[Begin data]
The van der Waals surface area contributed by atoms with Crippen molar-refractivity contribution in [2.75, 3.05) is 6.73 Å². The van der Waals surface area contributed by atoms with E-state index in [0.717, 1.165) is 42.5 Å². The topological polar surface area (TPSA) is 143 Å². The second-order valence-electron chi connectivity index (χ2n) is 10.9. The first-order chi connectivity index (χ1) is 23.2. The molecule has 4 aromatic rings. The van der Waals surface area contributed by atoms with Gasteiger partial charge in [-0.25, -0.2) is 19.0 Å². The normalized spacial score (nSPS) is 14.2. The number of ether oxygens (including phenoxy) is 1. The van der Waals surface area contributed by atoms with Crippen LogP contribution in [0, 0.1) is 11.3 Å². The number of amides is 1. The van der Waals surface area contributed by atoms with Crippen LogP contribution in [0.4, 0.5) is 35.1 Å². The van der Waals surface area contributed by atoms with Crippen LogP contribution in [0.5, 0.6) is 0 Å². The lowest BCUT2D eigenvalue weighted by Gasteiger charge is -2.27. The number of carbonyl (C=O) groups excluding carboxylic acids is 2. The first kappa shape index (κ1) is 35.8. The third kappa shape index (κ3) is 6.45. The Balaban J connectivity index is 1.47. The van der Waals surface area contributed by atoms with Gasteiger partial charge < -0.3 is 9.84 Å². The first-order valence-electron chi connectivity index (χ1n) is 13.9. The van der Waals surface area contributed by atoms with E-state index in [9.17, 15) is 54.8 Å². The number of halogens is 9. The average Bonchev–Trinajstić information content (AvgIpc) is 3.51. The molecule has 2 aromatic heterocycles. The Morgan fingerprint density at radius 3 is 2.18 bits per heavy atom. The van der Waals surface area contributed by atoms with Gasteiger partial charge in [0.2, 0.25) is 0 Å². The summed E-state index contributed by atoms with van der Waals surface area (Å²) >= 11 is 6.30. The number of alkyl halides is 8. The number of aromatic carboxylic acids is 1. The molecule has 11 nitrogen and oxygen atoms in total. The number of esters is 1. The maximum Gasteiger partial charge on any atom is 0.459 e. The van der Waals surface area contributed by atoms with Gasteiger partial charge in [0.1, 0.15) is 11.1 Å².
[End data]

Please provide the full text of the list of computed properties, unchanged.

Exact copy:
The van der Waals surface area contributed by atoms with Crippen molar-refractivity contribution in [2.75, 3.05) is 6.73 Å². The van der Waals surface area contributed by atoms with E-state index in [0.717, 1.165) is 42.5 Å². The topological polar surface area (TPSA) is 143 Å². The second-order valence-electron chi connectivity index (χ2n) is 10.9. The first-order chi connectivity index (χ1) is 23.2. The molecule has 4 aromatic rings. The van der Waals surface area contributed by atoms with Gasteiger partial charge in [-0.25, -0.2) is 19.0 Å². The normalized spacial score (nSPS) is 14.2. The number of ether oxygens (including phenoxy) is 1. The van der Waals surface area contributed by atoms with Crippen LogP contribution in [0, 0.1) is 11.3 Å². The number of amides is 1. The van der Waals surface area contributed by atoms with Crippen LogP contribution in [0.4, 0.5) is 35.1 Å². The van der Waals surface area contributed by atoms with Crippen LogP contribution in [0.5, 0.6) is 0 Å². The lowest BCUT2D eigenvalue weighted by Gasteiger charge is -2.27. The number of carbonyl (C=O) groups excluding carboxylic acids is 2. The first kappa shape index (κ1) is 35.8. The third kappa shape index (κ3) is 6.45. The Balaban J connectivity index is 1.47. The van der Waals surface area contributed by atoms with Gasteiger partial charge < -0.3 is 9.84 Å². The first-order valence-electron chi connectivity index (χ1n) is 13.9. The van der Waals surface area contributed by atoms with E-state index in [9.17, 15) is 54.8 Å². The number of halogens is 9. The average Bonchev–Trinajstić information content (AvgIpc) is 3.51. The molecule has 2 aromatic heterocycles. The Morgan fingerprint density at radius 3 is 2.18 bits per heavy atom. The van der Waals surface area contributed by atoms with Gasteiger partial charge in [0.2, 0.25) is 0 Å². The summed E-state index contributed by atoms with van der Waals surface area (Å²) >= 11 is 6.30. The number of alkyl halides is 8. The number of aromatic carboxylic acids is 1. The molecule has 11 nitrogen and oxygen atoms in total. The number of esters is 1. The maximum Gasteiger partial charge on any atom is 0.459 e. The van der Waals surface area contributed by atoms with Gasteiger partial charge in [0.1, 0.15) is 11.1 Å².